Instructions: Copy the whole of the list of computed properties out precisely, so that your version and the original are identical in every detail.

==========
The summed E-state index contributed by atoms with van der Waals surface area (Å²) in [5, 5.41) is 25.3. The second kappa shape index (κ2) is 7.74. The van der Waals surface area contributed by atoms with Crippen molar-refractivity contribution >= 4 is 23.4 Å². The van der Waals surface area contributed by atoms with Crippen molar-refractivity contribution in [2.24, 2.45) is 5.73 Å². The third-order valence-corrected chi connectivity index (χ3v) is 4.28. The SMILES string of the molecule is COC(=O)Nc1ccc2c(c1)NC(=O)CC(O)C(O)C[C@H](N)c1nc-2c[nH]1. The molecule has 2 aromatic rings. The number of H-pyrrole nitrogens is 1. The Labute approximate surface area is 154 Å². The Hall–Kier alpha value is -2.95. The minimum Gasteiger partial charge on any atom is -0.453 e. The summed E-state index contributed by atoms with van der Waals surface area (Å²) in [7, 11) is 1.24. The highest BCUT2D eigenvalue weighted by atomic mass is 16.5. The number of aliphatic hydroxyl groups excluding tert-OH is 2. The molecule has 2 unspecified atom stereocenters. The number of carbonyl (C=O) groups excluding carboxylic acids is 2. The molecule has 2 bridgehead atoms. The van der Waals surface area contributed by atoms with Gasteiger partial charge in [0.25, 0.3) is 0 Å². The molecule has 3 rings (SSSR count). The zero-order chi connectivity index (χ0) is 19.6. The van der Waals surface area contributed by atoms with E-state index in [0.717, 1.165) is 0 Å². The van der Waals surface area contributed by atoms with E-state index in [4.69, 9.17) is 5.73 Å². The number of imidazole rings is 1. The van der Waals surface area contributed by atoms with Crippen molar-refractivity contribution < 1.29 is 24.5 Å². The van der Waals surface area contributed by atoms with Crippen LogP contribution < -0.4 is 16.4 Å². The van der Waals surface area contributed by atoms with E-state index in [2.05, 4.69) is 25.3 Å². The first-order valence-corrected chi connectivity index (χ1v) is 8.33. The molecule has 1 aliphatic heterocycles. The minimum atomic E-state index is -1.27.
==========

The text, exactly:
The summed E-state index contributed by atoms with van der Waals surface area (Å²) in [5, 5.41) is 25.3. The second kappa shape index (κ2) is 7.74. The van der Waals surface area contributed by atoms with Crippen molar-refractivity contribution >= 4 is 23.4 Å². The van der Waals surface area contributed by atoms with Crippen molar-refractivity contribution in [2.24, 2.45) is 5.73 Å². The third-order valence-corrected chi connectivity index (χ3v) is 4.28. The SMILES string of the molecule is COC(=O)Nc1ccc2c(c1)NC(=O)CC(O)C(O)C[C@H](N)c1nc-2c[nH]1. The molecule has 2 aromatic rings. The number of H-pyrrole nitrogens is 1. The Labute approximate surface area is 154 Å². The Hall–Kier alpha value is -2.95. The minimum Gasteiger partial charge on any atom is -0.453 e. The summed E-state index contributed by atoms with van der Waals surface area (Å²) in [7, 11) is 1.24. The highest BCUT2D eigenvalue weighted by atomic mass is 16.5. The number of aliphatic hydroxyl groups excluding tert-OH is 2. The molecule has 2 unspecified atom stereocenters. The number of carbonyl (C=O) groups excluding carboxylic acids is 2. The molecule has 2 bridgehead atoms. The van der Waals surface area contributed by atoms with Gasteiger partial charge in [0.25, 0.3) is 0 Å². The molecule has 3 rings (SSSR count). The zero-order chi connectivity index (χ0) is 19.6. The van der Waals surface area contributed by atoms with E-state index in [0.717, 1.165) is 0 Å². The van der Waals surface area contributed by atoms with E-state index in [4.69, 9.17) is 5.73 Å². The number of imidazole rings is 1. The van der Waals surface area contributed by atoms with Crippen molar-refractivity contribution < 1.29 is 24.5 Å². The van der Waals surface area contributed by atoms with Crippen LogP contribution < -0.4 is 16.4 Å². The van der Waals surface area contributed by atoms with E-state index in [2.05, 4.69) is 25.3 Å². The first-order valence-corrected chi connectivity index (χ1v) is 8.33. The molecule has 1 aliphatic heterocycles. The minimum atomic E-state index is -1.27.